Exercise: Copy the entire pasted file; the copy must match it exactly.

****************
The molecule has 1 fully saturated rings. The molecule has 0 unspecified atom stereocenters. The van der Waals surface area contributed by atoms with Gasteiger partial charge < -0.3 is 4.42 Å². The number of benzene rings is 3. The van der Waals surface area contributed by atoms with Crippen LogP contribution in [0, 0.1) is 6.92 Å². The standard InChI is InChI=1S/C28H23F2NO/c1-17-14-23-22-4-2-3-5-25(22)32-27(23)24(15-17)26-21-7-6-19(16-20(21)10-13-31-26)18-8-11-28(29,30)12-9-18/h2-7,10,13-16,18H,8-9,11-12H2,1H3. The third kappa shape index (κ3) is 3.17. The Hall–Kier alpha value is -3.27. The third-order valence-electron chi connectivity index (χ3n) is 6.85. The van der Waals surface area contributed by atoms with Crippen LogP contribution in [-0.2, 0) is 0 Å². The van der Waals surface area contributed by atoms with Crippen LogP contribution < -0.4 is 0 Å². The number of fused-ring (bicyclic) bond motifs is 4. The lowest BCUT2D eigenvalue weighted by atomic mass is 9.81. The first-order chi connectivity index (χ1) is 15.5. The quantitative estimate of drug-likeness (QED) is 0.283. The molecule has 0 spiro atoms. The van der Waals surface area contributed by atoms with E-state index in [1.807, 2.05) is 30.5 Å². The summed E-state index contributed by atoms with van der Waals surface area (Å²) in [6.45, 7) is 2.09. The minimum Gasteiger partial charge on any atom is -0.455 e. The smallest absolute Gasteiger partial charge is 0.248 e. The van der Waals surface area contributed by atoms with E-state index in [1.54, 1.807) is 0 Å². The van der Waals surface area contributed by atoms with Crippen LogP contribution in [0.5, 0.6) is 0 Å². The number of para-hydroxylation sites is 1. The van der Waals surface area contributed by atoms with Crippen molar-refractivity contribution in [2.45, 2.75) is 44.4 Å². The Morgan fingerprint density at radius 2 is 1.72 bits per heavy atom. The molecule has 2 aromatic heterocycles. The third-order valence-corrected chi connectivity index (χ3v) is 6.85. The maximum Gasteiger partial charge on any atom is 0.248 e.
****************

The molecule has 1 fully saturated rings. The molecule has 0 unspecified atom stereocenters. The van der Waals surface area contributed by atoms with Gasteiger partial charge < -0.3 is 4.42 Å². The number of benzene rings is 3. The van der Waals surface area contributed by atoms with Crippen LogP contribution in [0, 0.1) is 6.92 Å². The standard InChI is InChI=1S/C28H23F2NO/c1-17-14-23-22-4-2-3-5-25(22)32-27(23)24(15-17)26-21-7-6-19(16-20(21)10-13-31-26)18-8-11-28(29,30)12-9-18/h2-7,10,13-16,18H,8-9,11-12H2,1H3. The third kappa shape index (κ3) is 3.17. The Hall–Kier alpha value is -3.27. The third-order valence-electron chi connectivity index (χ3n) is 6.85. The van der Waals surface area contributed by atoms with Crippen LogP contribution in [-0.2, 0) is 0 Å². The van der Waals surface area contributed by atoms with Crippen LogP contribution < -0.4 is 0 Å². The number of fused-ring (bicyclic) bond motifs is 4. The lowest BCUT2D eigenvalue weighted by atomic mass is 9.81. The first-order chi connectivity index (χ1) is 15.5. The quantitative estimate of drug-likeness (QED) is 0.283. The molecule has 0 spiro atoms. The van der Waals surface area contributed by atoms with E-state index in [1.807, 2.05) is 30.5 Å². The summed E-state index contributed by atoms with van der Waals surface area (Å²) in [6.45, 7) is 2.09. The minimum Gasteiger partial charge on any atom is -0.455 e. The smallest absolute Gasteiger partial charge is 0.248 e. The van der Waals surface area contributed by atoms with E-state index in [1.54, 1.807) is 0 Å². The van der Waals surface area contributed by atoms with Crippen LogP contribution in [0.5, 0.6) is 0 Å². The number of para-hydroxylation sites is 1. The van der Waals surface area contributed by atoms with Crippen molar-refractivity contribution in [2.45, 2.75) is 44.4 Å². The Morgan fingerprint density at radius 2 is 1.72 bits per heavy atom. The molecule has 2 aromatic heterocycles. The third-order valence-corrected chi connectivity index (χ3v) is 6.85. The maximum Gasteiger partial charge on any atom is 0.248 e.